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Moving homes to avoid natural disasters may be harder than you think

One data researcher says consumers are better off protecting themselves through insurance

Photo (c) CHUYN - Getty Images
Earlier this month, Tropical Storm Elsa made its way up the East Coast of the U.S. to devastating effect. The storm produced heavy rainfall and intense winds, and early estimates project that it will lead to $290 million in insured losses based on damage done to residential, commercial, and industrial properties and vehicles.

In the aftermath, consumers who live in states that are frequently ravaged by hurricanes may be considering moving to a new area to put them out of harm’s way. But a recent analysis of review-based data at ConsumerAffairs suggests that doing so may not reduce your overall risk.

Data researcher James Li recently conducted a word frequency analysis of ConsumerAffairs reviews that mention natural disasters like hurricanes, earthquakes, floods, and tornadoes, among others. He found that moving to an area to avoid one natural disaster may very well increase your chances of being affected by another one of a different type.

“The main point here is that no matter where you decide to move to avoid the specific natural disaster of hurricanes, you will almost always be at risk for a different natural disaster,” he said. 

Trading one natural disaster for another

Li points out that residents living in coastal areas tend to be more concerned with hurricanes -- and for good reason. Consumers living in coastal states were 1.7 times more likely to use the word “hurricane” in reviews left at ConsumerAffairs when compared to the national average.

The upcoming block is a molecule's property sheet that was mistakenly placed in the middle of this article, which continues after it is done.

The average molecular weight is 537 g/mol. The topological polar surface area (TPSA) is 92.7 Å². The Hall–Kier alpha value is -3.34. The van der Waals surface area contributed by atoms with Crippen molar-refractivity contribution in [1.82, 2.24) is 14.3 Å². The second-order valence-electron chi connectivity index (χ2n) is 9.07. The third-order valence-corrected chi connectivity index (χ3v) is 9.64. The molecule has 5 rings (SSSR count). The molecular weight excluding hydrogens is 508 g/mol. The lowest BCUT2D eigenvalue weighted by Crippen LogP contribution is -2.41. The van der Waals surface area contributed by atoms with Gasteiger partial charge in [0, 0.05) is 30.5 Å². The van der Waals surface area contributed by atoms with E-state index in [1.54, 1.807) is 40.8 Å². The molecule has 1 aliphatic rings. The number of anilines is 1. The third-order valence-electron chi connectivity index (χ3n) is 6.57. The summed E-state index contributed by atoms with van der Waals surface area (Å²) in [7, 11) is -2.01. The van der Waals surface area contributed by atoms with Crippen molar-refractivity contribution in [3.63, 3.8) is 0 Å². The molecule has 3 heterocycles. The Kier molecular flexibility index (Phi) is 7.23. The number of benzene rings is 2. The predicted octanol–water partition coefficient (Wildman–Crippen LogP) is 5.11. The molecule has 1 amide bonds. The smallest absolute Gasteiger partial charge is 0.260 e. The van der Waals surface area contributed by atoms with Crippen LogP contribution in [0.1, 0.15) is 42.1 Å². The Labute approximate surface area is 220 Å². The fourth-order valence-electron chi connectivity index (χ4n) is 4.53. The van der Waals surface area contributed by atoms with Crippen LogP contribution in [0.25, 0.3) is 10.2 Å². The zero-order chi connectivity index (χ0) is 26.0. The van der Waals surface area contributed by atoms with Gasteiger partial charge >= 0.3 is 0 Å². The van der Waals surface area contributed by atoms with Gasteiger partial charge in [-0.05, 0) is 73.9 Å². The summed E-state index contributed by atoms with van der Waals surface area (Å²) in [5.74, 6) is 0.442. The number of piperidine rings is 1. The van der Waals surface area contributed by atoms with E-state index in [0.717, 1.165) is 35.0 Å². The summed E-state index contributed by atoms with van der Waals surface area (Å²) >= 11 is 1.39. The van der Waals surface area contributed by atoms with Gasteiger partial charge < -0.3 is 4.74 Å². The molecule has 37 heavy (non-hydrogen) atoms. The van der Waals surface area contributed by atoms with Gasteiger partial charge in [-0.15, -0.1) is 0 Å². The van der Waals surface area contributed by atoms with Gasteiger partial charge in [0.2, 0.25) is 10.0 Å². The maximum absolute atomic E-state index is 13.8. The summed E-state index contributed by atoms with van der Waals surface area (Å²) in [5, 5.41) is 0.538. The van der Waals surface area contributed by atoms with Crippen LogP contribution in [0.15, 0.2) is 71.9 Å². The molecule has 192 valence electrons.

Florida led the way with the most mentions, at 4.7 times above the national average. It was followed by North Carolina (2.7), Hawaii (2.6), New Hampshire (2.2), Louisiana (2.2), South Carolina (1.6), New Jersey (1.5), and Texas (1.4). However, Li says moving away from these states could potentially lead to a whole host of other problems. 

He cites California as a prime example. Although consumers submitting reviews from that state mentioned the word “hurricane” at 0.1 times the national average, the word “earthquake” was mentioned 4 times more often than the national average, and “wildfire” was used 2 times more often. 

Further inland, consumers in Nevada and Illinois mentioned the word “hurricane” just as often as those living in California. However, they mentioned terms like “earthquake” and “flooding” 5.7 times and 2.2 times more often, respectively.

Protect yourself and your home

Since moving to any state in the U.S. will increase your risk for some kind of natural disaster, what should consumers do? Li says the best option is to make sure you’re protecting your home and your property with available insurance options. 

“In most circumstances, it is simply not worth uprooting one’s life in a community solely out of concern for a natural disaster. Moreover, it is difficult to completely avoid being at risk for natural disasters,” he stated.

“Except in the most extreme circumstances, when a home is constantly damaged by natural disasters, the optimal route would instead be to ensure that one’s home is properly insured against damage caused by natural disasters. On a fundamental level, insurance for one’s home is designed to spread the risk of a sudden, one-time financial hit into smaller, more predictable payments over time,” he added.

Consumers who want to learn more about the best home insurance options should check out ConsumerAffairs’ guide here.

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